Women will soon be allowed in all combat roles throughout the armed services. U.S. Defense Secretary Ash Carter announced that plan Thursday, ordering the military to open all jobs to women, including the most dangerous command posts.
It’s a change many local veterans are calling unsurprising.
A 27-year veteran of the U.S. Air Force, Southern Illinois University Veterans Services Coordinator John Copeland says Thursday’s announcement to allow all armed forces roles be opened to women has been a long time coming.
"The military has sort of reached that point now where yeah, it's normal to see women in uniform, it's normal to see them carrying a weapon, it's normal to expect them to do the mission," said Copeland.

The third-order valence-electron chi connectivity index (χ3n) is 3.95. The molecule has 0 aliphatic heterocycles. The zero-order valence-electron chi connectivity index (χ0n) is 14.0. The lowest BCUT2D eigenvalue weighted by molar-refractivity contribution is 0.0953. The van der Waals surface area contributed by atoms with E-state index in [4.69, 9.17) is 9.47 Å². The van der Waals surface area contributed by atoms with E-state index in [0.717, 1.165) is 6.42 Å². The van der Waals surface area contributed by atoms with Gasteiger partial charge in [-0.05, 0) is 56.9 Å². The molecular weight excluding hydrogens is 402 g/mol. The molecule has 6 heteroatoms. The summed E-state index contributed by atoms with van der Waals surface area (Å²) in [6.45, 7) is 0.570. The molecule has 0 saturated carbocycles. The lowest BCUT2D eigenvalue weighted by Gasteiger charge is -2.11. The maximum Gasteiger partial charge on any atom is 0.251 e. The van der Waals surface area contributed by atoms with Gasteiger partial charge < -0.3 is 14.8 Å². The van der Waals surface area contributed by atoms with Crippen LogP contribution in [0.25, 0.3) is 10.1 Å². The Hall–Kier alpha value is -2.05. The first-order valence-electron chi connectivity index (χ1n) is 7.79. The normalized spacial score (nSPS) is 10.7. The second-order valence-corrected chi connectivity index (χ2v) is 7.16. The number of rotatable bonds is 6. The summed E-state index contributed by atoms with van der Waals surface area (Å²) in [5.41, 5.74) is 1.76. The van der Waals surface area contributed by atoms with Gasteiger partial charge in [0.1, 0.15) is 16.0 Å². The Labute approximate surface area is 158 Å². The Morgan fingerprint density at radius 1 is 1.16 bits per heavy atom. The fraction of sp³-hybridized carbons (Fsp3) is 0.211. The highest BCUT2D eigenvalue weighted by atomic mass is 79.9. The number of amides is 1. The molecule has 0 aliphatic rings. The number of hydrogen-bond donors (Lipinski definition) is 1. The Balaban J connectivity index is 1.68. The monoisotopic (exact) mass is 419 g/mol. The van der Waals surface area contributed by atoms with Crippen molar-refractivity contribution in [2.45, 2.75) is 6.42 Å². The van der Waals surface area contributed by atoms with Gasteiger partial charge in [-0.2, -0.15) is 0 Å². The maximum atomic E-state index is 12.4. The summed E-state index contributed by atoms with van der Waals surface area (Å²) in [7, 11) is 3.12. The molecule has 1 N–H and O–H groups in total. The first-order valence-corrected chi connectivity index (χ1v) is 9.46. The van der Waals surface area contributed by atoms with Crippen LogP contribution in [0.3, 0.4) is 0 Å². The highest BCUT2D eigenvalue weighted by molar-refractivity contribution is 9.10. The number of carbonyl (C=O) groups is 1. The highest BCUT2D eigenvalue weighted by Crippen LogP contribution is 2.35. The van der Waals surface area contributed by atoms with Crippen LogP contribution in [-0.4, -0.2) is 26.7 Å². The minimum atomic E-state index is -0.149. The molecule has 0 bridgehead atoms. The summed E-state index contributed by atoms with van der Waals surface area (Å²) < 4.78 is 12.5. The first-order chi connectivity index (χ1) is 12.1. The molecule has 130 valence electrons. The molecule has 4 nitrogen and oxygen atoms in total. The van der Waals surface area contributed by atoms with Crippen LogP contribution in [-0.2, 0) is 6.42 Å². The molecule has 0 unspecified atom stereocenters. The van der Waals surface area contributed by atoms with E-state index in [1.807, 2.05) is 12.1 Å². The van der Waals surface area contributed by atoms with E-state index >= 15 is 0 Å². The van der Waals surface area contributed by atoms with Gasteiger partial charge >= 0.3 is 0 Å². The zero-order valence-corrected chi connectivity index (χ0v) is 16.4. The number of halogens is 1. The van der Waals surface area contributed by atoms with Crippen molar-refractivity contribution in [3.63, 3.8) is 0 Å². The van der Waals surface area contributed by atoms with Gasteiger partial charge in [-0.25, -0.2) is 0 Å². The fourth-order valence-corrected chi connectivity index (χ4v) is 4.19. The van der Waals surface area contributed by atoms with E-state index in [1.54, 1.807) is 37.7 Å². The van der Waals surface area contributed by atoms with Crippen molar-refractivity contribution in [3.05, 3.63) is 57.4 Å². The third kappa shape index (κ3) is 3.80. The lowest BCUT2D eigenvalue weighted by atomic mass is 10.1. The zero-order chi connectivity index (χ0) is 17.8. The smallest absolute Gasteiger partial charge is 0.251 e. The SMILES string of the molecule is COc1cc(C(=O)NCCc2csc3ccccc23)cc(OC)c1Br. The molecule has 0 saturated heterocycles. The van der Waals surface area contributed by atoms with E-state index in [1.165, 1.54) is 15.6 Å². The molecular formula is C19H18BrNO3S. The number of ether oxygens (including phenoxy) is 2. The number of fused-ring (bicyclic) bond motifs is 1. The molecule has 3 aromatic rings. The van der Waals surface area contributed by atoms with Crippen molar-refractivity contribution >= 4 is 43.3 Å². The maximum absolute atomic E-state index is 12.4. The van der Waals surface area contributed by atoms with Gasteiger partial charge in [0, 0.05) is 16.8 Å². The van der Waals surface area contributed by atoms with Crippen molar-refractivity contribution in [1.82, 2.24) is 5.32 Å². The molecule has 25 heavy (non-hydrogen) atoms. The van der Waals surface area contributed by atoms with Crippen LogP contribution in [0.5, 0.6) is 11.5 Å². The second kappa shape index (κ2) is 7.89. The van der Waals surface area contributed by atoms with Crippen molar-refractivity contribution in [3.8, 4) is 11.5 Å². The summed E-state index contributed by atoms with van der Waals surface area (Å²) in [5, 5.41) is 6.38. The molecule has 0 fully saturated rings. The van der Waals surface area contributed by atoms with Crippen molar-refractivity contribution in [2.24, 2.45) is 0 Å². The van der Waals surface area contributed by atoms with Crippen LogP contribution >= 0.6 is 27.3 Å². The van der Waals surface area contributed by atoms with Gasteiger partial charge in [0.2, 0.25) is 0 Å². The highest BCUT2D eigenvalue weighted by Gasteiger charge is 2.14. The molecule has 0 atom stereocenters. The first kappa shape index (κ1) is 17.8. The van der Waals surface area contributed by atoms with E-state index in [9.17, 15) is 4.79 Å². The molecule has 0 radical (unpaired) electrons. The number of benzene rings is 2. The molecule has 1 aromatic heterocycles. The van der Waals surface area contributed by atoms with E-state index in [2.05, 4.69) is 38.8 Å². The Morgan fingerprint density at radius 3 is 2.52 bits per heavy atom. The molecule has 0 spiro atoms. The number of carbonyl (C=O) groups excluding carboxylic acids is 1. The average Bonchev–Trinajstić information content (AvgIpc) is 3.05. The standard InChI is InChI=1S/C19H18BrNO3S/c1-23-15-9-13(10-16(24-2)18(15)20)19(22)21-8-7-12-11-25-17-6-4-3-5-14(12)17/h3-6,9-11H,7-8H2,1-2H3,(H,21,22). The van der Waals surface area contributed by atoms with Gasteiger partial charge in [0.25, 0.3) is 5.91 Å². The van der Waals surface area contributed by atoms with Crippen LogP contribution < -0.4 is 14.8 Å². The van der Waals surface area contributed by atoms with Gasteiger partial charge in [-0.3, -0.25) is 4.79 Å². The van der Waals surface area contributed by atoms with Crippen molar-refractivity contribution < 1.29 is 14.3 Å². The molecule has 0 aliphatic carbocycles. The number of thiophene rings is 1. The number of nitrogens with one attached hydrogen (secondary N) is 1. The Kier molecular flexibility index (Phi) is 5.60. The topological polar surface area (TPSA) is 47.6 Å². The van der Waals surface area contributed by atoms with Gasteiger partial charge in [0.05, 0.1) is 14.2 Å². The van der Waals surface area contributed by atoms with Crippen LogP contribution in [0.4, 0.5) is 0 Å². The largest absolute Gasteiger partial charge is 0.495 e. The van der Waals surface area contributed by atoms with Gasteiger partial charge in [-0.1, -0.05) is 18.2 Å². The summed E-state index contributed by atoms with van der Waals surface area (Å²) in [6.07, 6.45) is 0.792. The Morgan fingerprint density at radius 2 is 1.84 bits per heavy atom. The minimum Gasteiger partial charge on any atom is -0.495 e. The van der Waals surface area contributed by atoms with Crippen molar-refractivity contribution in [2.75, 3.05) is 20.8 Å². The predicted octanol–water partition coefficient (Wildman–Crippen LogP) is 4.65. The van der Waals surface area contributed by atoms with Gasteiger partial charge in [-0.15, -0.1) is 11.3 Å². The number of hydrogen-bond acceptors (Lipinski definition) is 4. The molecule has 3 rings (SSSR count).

Calling it "the new normal," Copeland says he’s seen a shift in opinions over the past two decades, as more and more people embrace women in the service.
Zane Ecklund, a Navy veteran, says he’s not surprised by the announcement, seeing so many women serving alongside him on ships while in the Navy.
"On the ship, I believe they could do any job. Yeah, I'm pretty sure they were well represented. I had women in my office and my boss was a woman," said Ecklund.
Ecklund says if women can do the job, let them do it.
"But it really is an acceptance of changing roles," Copeland said.
While the change is making waves, both agree it’s in line with evolving gender roles around the country.
The new rules allowing women to serve in all roles are expected to be implemented after 30 days.